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Dealing With Arthritis Pain

Discussion in 'LGBT Later in Life' started by LaurenSkye, Jun 16, 2020.

  1. LaurenSkye

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    I'm putting this threat in the "Later in Life" section since it's something that primarily affects older people. I'm in my late 30's and have trouble with arthritis in my hips. It's caused by a deformity that causes my hips to be more straight up and down than should be. This causes me the most problems at night. If I'm very active during the day, I may have pain in my hips in the middle of the night, which keeps me awake and causes me to be very tired the next day. It also causes me to feel soreness in my hips the next day, though it's not as bad as the pain overnight. I take OTC pain relievers when the pain bothers me, but they don't always help, and usually by time I decide I need to get up and take them, and then by time they start to work, I've already lost sleep.

    Someone said the me that it's okay to take three pills of an OTC pain reliever (instead of the recommended dosage of two as long I don't take too much the rest of the day (which I don't take very much during the day). I'm also wondering if pain relieving creams or gels work on joints, especially hips since there is a good amount of muscle and fat in between the joint and the skin. Also if anyone else has any suggestions they would be helpful as well.
     
  2. Brace

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    Have you tried yoga? I'm in my 60s, and it keeps the pain levels low.
     
  3. Shavs1

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    Hi im new to this. Just saw your post im in my 30s and have arthritis as well.
     
  4. quebec

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    LaurenSkye.....I have had pain in both hips. Last Summer I had my right hip replaced. I had hoped that when I recovered from the surgery the pain in my left hip would go away as it was supposed to be the right hip throwing the left out of balance. Alas, it was not to be as the left still hurts. This has resulted in an injection in the left hip...which has helped some. I will probably have to have the left hip replaced too. As far as OTC pain meds, it depends on what is causing your pain. If it is muscular or if it has to do with ligaments then the OTC may help some. If the joint itself is damaged and/or the cartilage has been damaged then OTC really isn't going to help much. You really need to see an orthopedic surgeon. He will most likely do some x-rays that will tell you a lot about what the root of the problem is. As a disclaimer...I'm not a doctor or any kind of a medical person...I'm just sharing my experience with you. Seeing an orthopedist would really help you!
    .....David :gay_pride_flag:
     
  5. OliveToday

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    LaurenSkye,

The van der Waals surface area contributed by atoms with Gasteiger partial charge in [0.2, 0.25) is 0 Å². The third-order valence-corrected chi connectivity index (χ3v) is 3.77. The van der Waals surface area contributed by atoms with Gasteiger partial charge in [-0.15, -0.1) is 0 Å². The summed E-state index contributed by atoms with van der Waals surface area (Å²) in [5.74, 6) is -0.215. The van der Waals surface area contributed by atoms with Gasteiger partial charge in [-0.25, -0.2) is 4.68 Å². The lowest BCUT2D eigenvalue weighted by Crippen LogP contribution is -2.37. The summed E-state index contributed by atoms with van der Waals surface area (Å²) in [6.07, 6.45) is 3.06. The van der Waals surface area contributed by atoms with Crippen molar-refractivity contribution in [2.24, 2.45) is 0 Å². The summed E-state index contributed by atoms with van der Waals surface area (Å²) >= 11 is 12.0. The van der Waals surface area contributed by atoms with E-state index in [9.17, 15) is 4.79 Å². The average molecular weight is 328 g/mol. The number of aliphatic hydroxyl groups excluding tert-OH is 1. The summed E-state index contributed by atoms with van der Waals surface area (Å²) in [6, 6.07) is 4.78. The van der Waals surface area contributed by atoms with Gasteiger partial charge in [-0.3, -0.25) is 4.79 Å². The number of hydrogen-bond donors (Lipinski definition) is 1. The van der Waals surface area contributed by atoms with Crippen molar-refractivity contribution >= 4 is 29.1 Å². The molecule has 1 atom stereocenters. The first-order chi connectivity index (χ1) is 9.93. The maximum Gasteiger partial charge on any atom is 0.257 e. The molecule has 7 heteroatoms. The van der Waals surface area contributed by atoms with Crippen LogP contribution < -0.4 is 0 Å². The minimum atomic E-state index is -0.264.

I am a fellow in my 30s sufferer of arthritis. Mine is inflammatory and mostly presents in my hands and knees. Do you see an RA? Rheumatoid Arthritis doctors know all kinds of tips and tricks - one prescribed me something called PenSaid that was a lotion-type substance that had a nice numbing affect on my knees. An RA can also keep an eye on your joints and make sure the arthritis isn’t causing them lasting damage, and if it is, can give you some options to deal with that. I don’t have lasting damage since mine is inflammatory, but I am on a high dose of Remicade for my Crohn’s disease and Remicade is supposed to be great for arthritis too. I also take Mobic (Meloxicam) daily which is like a low dose aspirin that lasts 24 hours.

    As for over the counter meds, tylenol is meh, and aspirin is okay, but takes longer to absorb. My favorite rub on product is Biofreeze. The tube kind is messy, but it works! My personal fav is the roll on kind. No mess, easy to carry, and works just as well as the tube kind. It has a strong cold feeling to it when you first put it on and eases my arthritis and chest pains greatly. Pricey, but you only need a little bit at a time so it can hopefully last you months.

    Cheers,
    Olive

    (Links removed by moderator)
     
    #5 OliveToday, Nov 12, 2020
    Last edited by a moderator: Nov 18, 2020
  6. Chip

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    This is always something that it's sensible to talk to a doctor about for reliable advice. Generally there's a pretty good margin of safety in over-the-counter drugs where you can go slightly over recommended dosages, but there are individual non-specific effects that can impact some people more than others, so always wise to discuss with your physician. Same with topicals. Things like Vics Vapor Rub and Biofreeze (which are very similar in how they act) are generally pretty safe, but if I had an ongoing issue with arthritis, this is also something I'd want to check out with my doctor before using.

    You might also want to take a look at Gabor Maté MD's book "The Body Says No", a well researched book that talks about the influence of our mind on physical ailments. He talks about arthritis among many other conditions.
     
  7. quadratic

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    I would certainly get the help of a professional. Arthritis, whether rheumatoid or osteo (or others) is a condition which requires a multi-disciplinary approach for management including drugs, physical therapy, maybe some lifestyle changes such as diet and exercise. Because every person is different, the particular combination of therapies for one person may not suit you, which is why you need professional advice. Good luck - but I understand that modern treatment modalities are allowing people even with quite advanced arthritis to lead rich, fulfilling, and enjoyable lives.